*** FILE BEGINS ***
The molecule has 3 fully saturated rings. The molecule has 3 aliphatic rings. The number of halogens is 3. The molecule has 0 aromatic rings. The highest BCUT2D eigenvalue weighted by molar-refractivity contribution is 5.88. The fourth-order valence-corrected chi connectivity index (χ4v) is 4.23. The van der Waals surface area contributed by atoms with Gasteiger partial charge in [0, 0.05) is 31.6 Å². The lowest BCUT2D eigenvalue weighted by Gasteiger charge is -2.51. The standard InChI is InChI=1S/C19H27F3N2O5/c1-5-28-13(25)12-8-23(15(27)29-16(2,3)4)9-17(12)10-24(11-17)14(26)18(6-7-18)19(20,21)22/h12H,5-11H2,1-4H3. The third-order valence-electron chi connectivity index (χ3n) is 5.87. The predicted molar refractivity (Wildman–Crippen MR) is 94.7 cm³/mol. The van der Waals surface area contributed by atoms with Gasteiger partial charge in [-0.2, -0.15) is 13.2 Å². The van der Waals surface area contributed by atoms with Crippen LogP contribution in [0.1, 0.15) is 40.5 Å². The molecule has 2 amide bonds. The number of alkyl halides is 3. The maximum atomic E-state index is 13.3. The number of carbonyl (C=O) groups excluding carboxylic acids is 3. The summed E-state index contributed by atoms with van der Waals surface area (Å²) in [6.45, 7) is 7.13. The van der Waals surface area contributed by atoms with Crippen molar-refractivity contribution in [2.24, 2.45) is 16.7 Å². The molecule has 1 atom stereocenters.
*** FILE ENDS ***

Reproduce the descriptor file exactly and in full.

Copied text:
The molecule has 3 fully saturated rings. The molecule has 3 aliphatic rings. The number of halogens is 3. The molecule has 0 aromatic rings. The highest BCUT2D eigenvalue weighted by molar-refractivity contribution is 5.88. The fourth-order valence-corrected chi connectivity index (χ4v) is 4.23. The van der Waals surface area contributed by atoms with Gasteiger partial charge in [0, 0.05) is 31.6 Å². The lowest BCUT2D eigenvalue weighted by Gasteiger charge is -2.51. The standard InChI is InChI=1S/C19H27F3N2O5/c1-5-28-13(25)12-8-23(15(27)29-16(2,3)4)9-17(12)10-24(11-17)14(26)18(6-7-18)19(20,21)22/h12H,5-11H2,1-4H3. The third-order valence-electron chi connectivity index (χ3n) is 5.87. The predicted molar refractivity (Wildman–Crippen MR) is 94.7 cm³/mol. The van der Waals surface area contributed by atoms with Gasteiger partial charge in [-0.2, -0.15) is 13.2 Å². The van der Waals surface area contributed by atoms with Crippen LogP contribution in [0.1, 0.15) is 40.5 Å². The molecule has 2 amide bonds. The number of alkyl halides is 3. The maximum atomic E-state index is 13.3. The number of carbonyl (C=O) groups excluding carboxylic acids is 3. The summed E-state index contributed by atoms with van der Waals surface area (Å²) in [6.45, 7) is 7.13. The van der Waals surface area contributed by atoms with Crippen molar-refractivity contribution in [2.24, 2.45) is 16.7 Å². The molecule has 1 atom stereocenters.